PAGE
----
More reading from the Internet TESL Journal.

Motivation of ESL teachers

“Burnout is a professional hazard” (Kottler and Zehn, 2000:98). Teaching is known as one of the most stressful professions. There are three reasons why teachers burn out. Emotional exhaustion is the first element. It is the result of emotional and physical overextension. Trying to do too many things in a short time, in other words, the amount of work that has to be done within a time limit can cause emotional exhaustion. The next factor is depersonalization, which means being cynical, frustrated and critical when teachers have negative attitudes towards their colleagues. The lack of personal accomplishment is the third one. Feeling discouraged and disillusioned are the signs of burned-out teachers as they are dissatisfied with their own needs for challenges, recognition and appreciation. There is no full satisfaction in their job. Humphreys (1996:8) says that burnout is the reason of personal vulnerability and occupational stress.

“Locus of control is one major construct of motivation” (Czubaj, 1996:372). Internal and external are the two types of locus of control. While the internal locus of control is defined as “a state of belief that one’s behavior determines the events of one’s life”, external locus of control is regarded as “a state where one feels the events are beyond one’s control”. These issues are concerned with self-determination theory. Self-determination theory highlights the three psychological needs — competence, autonomy and relatedness which are universal. Satisfaction of these needs produces positive outcomes (Deci and et al., 2001: 932). Environmental factors that impede and weaken self-motivation, social functioning and personal well-being are studied in self-determination theory (Ryan and Deci, 2000b:69).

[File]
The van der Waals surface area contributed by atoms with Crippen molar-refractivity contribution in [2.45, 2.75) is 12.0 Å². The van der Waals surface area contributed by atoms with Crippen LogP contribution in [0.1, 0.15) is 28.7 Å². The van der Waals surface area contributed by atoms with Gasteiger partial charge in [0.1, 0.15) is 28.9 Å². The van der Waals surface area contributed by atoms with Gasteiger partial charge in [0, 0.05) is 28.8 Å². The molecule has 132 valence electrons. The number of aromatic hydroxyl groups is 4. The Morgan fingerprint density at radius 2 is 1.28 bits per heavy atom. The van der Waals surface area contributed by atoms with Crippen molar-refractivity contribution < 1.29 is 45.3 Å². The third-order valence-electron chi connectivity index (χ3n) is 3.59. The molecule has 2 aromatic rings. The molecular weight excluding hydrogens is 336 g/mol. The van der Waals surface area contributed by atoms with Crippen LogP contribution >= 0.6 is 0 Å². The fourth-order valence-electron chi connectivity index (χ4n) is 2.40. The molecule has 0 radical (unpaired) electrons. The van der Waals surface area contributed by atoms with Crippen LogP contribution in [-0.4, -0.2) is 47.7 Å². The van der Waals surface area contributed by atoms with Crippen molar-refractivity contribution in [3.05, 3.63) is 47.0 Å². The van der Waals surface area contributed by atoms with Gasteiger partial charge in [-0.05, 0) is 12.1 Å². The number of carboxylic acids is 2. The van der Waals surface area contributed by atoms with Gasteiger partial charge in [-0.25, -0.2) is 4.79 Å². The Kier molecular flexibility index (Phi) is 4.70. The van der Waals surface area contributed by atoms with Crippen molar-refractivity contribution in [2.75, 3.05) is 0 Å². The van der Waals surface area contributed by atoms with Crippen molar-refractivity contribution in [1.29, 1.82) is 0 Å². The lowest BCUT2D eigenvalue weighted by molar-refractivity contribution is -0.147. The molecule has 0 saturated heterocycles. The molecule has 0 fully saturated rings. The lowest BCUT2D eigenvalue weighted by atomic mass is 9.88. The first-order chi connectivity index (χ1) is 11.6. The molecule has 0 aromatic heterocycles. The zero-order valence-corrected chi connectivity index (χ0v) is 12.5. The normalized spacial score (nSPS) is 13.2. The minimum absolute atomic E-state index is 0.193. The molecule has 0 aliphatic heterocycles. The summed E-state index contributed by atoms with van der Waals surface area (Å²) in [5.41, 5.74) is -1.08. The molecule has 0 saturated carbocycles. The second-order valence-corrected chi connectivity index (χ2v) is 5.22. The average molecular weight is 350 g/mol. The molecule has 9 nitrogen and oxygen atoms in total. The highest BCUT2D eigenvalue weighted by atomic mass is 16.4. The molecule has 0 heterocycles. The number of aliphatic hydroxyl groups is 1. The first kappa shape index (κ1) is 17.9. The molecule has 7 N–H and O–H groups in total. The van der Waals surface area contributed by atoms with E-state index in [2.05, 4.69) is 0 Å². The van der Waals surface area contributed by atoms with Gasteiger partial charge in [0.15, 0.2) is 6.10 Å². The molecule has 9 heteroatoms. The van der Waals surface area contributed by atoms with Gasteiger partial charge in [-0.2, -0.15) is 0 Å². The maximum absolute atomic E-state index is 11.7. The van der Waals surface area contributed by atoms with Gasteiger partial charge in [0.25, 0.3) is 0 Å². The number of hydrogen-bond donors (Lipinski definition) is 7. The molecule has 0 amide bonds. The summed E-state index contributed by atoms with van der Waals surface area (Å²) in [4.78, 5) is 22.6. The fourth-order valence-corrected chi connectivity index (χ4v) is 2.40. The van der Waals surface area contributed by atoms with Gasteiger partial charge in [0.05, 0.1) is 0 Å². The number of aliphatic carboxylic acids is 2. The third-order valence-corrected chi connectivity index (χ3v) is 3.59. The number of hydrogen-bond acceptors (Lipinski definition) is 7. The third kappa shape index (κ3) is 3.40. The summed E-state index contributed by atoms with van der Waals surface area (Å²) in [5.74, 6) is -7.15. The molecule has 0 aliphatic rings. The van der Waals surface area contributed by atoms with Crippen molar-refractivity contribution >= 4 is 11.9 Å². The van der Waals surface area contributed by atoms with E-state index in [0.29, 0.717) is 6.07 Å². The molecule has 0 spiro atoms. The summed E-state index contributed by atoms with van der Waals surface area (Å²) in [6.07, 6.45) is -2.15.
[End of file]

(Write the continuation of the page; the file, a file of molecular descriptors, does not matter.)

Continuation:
And yet I have mentally drafted one sentence of my application to extend for a second year, although I have not decided, necessarily, to do so.  Something like “Though it is cliche to say so, few things are more worth doing than teaching.  Although I have found it an extremely difficult thing to do, I’m not ready to quit.”  Or go back to school.


Leave a Reply

Fill in your details below or click an icon to log in: Logo

You are commenting using your account. Log Out /  Change )

Google+ photo

You are commenting using your Google+ account. Log Out /  Change )

Twitter picture

You are commenting using your Twitter account. Log Out /  Change )

Facebook photo

You are commenting using your Facebook account. Log Out /  Change )


Connecting to %s